The widening of the Kaiwharawhara bridge – which was the last remaining pinch point – marks the completion of the $6.8million project which was funded and developed in partnership with the Government, Waka Kotahi NZ Transport Agency and Wellington City Council.

The Let’s Get Wellington Moving programme will work with the community next year on plans to improve bus priority on Hutt Road and Thorndon Quay. As part of this work, they will be looking at what else can be done to improve walking and cycling, particularly through Thorndon Quay.

News from NZ Government
Associate Minister of Transport Julie Anne Genter today officially opened a separated pathway which will improve safety for cyclists and pedestrians along Hutt Road, following the completion of the Kaiwharawhara Stream bridge.

The $6.8m Hutt Road project provides a separated path for cycling and pedestrians, the replacement of informal parking along the footpath with dedicated parking on the roadside, and the widening of the Kaiwharawhara Stream bridge.

“The Hutt Road path is the latest step in refreshing and improving Wellington’s cycling network,” said Julie Anne Genter. “Hutt Road was for a very long time a particularly challenging route for people who wished to walk and cycle.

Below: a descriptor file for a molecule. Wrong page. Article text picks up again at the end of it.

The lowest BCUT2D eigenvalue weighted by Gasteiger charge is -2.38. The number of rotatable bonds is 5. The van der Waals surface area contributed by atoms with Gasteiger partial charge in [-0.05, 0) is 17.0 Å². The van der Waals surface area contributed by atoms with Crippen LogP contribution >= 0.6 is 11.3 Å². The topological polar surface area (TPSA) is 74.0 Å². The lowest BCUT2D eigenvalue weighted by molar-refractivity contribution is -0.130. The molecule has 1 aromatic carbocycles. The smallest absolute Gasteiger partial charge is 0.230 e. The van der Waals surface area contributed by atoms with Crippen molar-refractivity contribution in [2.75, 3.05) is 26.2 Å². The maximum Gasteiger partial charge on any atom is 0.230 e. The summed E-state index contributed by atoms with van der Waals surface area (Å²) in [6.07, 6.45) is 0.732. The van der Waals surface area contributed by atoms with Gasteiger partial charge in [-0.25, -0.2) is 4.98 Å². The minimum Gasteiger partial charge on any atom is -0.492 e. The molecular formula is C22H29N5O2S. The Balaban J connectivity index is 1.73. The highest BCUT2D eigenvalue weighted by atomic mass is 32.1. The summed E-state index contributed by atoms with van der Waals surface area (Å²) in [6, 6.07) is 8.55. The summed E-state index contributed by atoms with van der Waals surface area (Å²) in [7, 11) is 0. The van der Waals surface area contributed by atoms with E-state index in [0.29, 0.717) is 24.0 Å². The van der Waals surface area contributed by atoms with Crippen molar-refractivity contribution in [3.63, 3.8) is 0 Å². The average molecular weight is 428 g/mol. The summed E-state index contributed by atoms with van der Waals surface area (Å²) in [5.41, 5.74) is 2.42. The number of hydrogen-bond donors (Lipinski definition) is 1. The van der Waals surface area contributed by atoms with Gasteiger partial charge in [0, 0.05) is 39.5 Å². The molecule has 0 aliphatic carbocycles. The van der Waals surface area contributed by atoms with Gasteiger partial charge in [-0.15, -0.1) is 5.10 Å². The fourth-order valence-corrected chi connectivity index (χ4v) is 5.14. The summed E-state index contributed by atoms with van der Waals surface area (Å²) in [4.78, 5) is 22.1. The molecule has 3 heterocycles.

“The newly-completed pathway will relieve that pressure and improve access and safety for all modes of transport.”

The new bike and walking paths will form part of a future Te Aranui o Pōneke/Great Harbour Way and link to Wellington’s waterfront and the planned shared path between Ngauranga and Petone.

“Together we are creating a safer, healthier, and more accessible city where people of all ages and abilities can choose to get around by bike or on foot,” said Julie Anne Genter.

This Government is investing $390 million in walking and cycling over the next three years through the National Land Transport Programme (NLTP). This is a $96 million increase on the previous three years.


  1. Chris Calvi-Freeman, 11. November 2019, 16:28

    Good to see this great project finished. Who’d have thought that to widen the bridge across the Kaiwharawhara stream, the fuel supply to the Interislander would need relocating? I’d have signalised the Spotlight exit as well, but that’s another story. [via twitter]